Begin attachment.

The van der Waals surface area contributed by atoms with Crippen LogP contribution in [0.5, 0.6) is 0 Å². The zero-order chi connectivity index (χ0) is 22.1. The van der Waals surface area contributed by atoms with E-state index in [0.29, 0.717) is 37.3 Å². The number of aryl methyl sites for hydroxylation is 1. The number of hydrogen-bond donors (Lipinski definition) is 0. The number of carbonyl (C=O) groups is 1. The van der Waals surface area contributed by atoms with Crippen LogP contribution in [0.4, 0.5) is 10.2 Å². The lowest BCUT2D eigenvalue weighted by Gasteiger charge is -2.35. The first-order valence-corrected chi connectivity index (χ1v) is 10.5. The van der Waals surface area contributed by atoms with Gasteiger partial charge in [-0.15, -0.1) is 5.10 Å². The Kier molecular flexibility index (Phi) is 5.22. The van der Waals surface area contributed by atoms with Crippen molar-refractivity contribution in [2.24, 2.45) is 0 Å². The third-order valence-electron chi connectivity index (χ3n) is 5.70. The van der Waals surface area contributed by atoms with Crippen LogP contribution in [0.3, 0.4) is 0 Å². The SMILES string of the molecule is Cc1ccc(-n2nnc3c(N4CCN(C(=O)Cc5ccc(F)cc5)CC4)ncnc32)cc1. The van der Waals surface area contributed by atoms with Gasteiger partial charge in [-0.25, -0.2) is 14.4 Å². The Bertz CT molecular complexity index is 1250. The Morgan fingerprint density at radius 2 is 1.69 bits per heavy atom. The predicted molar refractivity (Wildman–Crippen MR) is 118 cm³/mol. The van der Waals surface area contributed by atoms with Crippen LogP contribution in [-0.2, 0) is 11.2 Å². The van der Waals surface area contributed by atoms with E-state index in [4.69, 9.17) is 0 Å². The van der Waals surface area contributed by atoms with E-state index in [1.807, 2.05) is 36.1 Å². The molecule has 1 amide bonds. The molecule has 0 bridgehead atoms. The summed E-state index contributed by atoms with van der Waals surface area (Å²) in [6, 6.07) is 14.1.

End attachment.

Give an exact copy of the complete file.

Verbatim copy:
The van der Waals surface area contributed by atoms with Crippen LogP contribution in [0.5, 0.6) is 0 Å². The zero-order chi connectivity index (χ0) is 22.1. The van der Waals surface area contributed by atoms with E-state index in [0.29, 0.717) is 37.3 Å². The number of aryl methyl sites for hydroxylation is 1. The number of hydrogen-bond donors (Lipinski definition) is 0. The number of carbonyl (C=O) groups is 1. The van der Waals surface area contributed by atoms with Crippen LogP contribution in [0.4, 0.5) is 10.2 Å². The lowest BCUT2D eigenvalue weighted by Gasteiger charge is -2.35. The first-order valence-corrected chi connectivity index (χ1v) is 10.5. The van der Waals surface area contributed by atoms with Gasteiger partial charge in [-0.15, -0.1) is 5.10 Å². The Kier molecular flexibility index (Phi) is 5.22. The van der Waals surface area contributed by atoms with Crippen molar-refractivity contribution in [2.24, 2.45) is 0 Å². The third-order valence-electron chi connectivity index (χ3n) is 5.70. The van der Waals surface area contributed by atoms with Crippen LogP contribution in [0.3, 0.4) is 0 Å². The SMILES string of the molecule is Cc1ccc(-n2nnc3c(N4CCN(C(=O)Cc5ccc(F)cc5)CC4)ncnc32)cc1. The van der Waals surface area contributed by atoms with Gasteiger partial charge in [-0.25, -0.2) is 14.4 Å². The Bertz CT molecular complexity index is 1250. The Morgan fingerprint density at radius 2 is 1.69 bits per heavy atom. The predicted molar refractivity (Wildman–Crippen MR) is 118 cm³/mol. The van der Waals surface area contributed by atoms with Crippen LogP contribution in [-0.2, 0) is 11.2 Å². The van der Waals surface area contributed by atoms with E-state index in [4.69, 9.17) is 0 Å². The van der Waals surface area contributed by atoms with E-state index in [1.807, 2.05) is 36.1 Å². The molecule has 1 amide bonds. The molecule has 0 bridgehead atoms. The summed E-state index contributed by atoms with van der Waals surface area (Å²) in [6, 6.07) is 14.1.